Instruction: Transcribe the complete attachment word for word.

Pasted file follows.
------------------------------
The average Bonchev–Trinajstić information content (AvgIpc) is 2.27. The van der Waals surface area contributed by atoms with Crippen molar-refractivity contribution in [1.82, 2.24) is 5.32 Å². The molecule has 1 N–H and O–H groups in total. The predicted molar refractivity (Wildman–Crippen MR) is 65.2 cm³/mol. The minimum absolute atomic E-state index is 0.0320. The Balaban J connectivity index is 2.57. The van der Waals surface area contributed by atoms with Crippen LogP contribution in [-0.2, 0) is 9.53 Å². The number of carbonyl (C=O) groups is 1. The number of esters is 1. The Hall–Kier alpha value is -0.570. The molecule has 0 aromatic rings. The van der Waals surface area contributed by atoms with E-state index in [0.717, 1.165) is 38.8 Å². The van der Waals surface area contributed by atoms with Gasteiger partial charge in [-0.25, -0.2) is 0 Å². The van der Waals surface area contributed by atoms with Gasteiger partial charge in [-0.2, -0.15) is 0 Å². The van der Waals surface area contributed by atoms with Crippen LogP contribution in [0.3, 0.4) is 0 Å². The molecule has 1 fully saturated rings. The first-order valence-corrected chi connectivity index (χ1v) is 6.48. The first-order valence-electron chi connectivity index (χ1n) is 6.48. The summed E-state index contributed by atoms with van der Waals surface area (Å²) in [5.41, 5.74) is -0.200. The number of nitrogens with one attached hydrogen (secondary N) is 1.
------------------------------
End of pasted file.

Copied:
The average Bonchev–Trinajstić information content (AvgIpc) is 2.27. The van der Waals surface area contributed by atoms with Crippen molar-refractivity contribution in [1.82, 2.24) is 5.32 Å². The molecule has 1 N–H and O–H groups in total. The predicted molar refractivity (Wildman–Crippen MR) is 65.2 cm³/mol. The minimum absolute atomic E-state index is 0.0320. The Balaban J connectivity index is 2.57. The van der Waals surface area contributed by atoms with Crippen LogP contribution in [-0.2, 0) is 9.53 Å². The number of carbonyl (C=O) groups is 1. The number of esters is 1. The Hall–Kier alpha value is -0.570. The molecule has 0 aromatic rings. The van der Waals surface area contributed by atoms with E-state index in [0.717, 1.165) is 38.8 Å². The van der Waals surface area contributed by atoms with Gasteiger partial charge in [-0.25, -0.2) is 0 Å². The van der Waals surface area contributed by atoms with Gasteiger partial charge in [-0.2, -0.15) is 0 Å². The van der Waals surface area contributed by atoms with Crippen LogP contribution in [0.3, 0.4) is 0 Å². The molecule has 1 fully saturated rings. The first-order valence-corrected chi connectivity index (χ1v) is 6.48. The first-order valence-electron chi connectivity index (χ1n) is 6.48. The summed E-state index contributed by atoms with van der Waals surface area (Å²) in [5.41, 5.74) is -0.200. The number of nitrogens with one attached hydrogen (secondary N) is 1.